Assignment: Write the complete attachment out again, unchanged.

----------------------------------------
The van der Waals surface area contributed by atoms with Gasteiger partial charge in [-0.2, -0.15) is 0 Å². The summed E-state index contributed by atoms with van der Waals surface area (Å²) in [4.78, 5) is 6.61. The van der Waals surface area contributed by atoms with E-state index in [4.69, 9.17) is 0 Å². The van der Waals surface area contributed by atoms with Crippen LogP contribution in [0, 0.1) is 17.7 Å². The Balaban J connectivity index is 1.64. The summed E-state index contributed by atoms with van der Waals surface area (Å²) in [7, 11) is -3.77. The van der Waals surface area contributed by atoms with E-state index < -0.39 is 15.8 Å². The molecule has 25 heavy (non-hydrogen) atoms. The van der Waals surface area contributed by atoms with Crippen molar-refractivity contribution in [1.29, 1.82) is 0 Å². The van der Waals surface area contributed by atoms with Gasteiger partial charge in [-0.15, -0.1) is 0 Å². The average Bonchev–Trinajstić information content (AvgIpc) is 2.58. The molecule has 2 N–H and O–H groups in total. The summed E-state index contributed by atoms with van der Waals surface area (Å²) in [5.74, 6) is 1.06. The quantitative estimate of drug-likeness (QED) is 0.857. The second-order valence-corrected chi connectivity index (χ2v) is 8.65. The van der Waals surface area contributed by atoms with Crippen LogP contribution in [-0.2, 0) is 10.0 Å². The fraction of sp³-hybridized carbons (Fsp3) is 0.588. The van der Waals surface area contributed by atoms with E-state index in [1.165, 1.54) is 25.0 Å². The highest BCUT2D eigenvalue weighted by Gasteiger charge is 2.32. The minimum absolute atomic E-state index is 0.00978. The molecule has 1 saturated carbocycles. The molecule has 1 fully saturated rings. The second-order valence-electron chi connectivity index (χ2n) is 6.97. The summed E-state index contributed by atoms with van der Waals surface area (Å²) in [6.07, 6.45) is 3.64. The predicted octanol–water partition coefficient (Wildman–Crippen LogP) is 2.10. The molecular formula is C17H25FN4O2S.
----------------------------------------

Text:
The van der Waals surface area contributed by atoms with Gasteiger partial charge in [-0.2, -0.15) is 0 Å². The summed E-state index contributed by atoms with van der Waals surface area (Å²) in [4.78, 5) is 6.61. The van der Waals surface area contributed by atoms with E-state index in [4.69, 9.17) is 0 Å². The van der Waals surface area contributed by atoms with Crippen LogP contribution in [0, 0.1) is 17.7 Å². The Balaban J connectivity index is 1.64. The summed E-state index contributed by atoms with van der Waals surface area (Å²) in [7, 11) is -3.77. The van der Waals surface area contributed by atoms with E-state index < -0.39 is 15.8 Å². The molecule has 25 heavy (non-hydrogen) atoms. The van der Waals surface area contributed by atoms with Crippen molar-refractivity contribution in [1.29, 1.82) is 0 Å². The van der Waals surface area contributed by atoms with Gasteiger partial charge in [-0.15, -0.1) is 0 Å². The average Bonchev–Trinajstić information content (AvgIpc) is 2.58. The molecule has 2 N–H and O–H groups in total. The summed E-state index contributed by atoms with van der Waals surface area (Å²) in [5.74, 6) is 1.06. The quantitative estimate of drug-likeness (QED) is 0.857. The second-order valence-corrected chi connectivity index (χ2v) is 8.65. The van der Waals surface area contributed by atoms with Crippen LogP contribution in [-0.2, 0) is 10.0 Å². The fraction of sp³-hybridized carbons (Fsp3) is 0.588. The van der Waals surface area contributed by atoms with E-state index in [1.165, 1.54) is 25.0 Å². The highest BCUT2D eigenvalue weighted by Gasteiger charge is 2.32. The minimum absolute atomic E-state index is 0.00978. The molecule has 1 saturated carbocycles. The molecule has 1 fully saturated rings. The second-order valence-electron chi connectivity index (χ2n) is 6.97. The summed E-state index contributed by atoms with van der Waals surface area (Å²) in [6.07, 6.45) is 3.64. The predicted octanol–water partition coefficient (Wildman–Crippen LogP) is 2.10. The molecular formula is C17H25FN4O2S.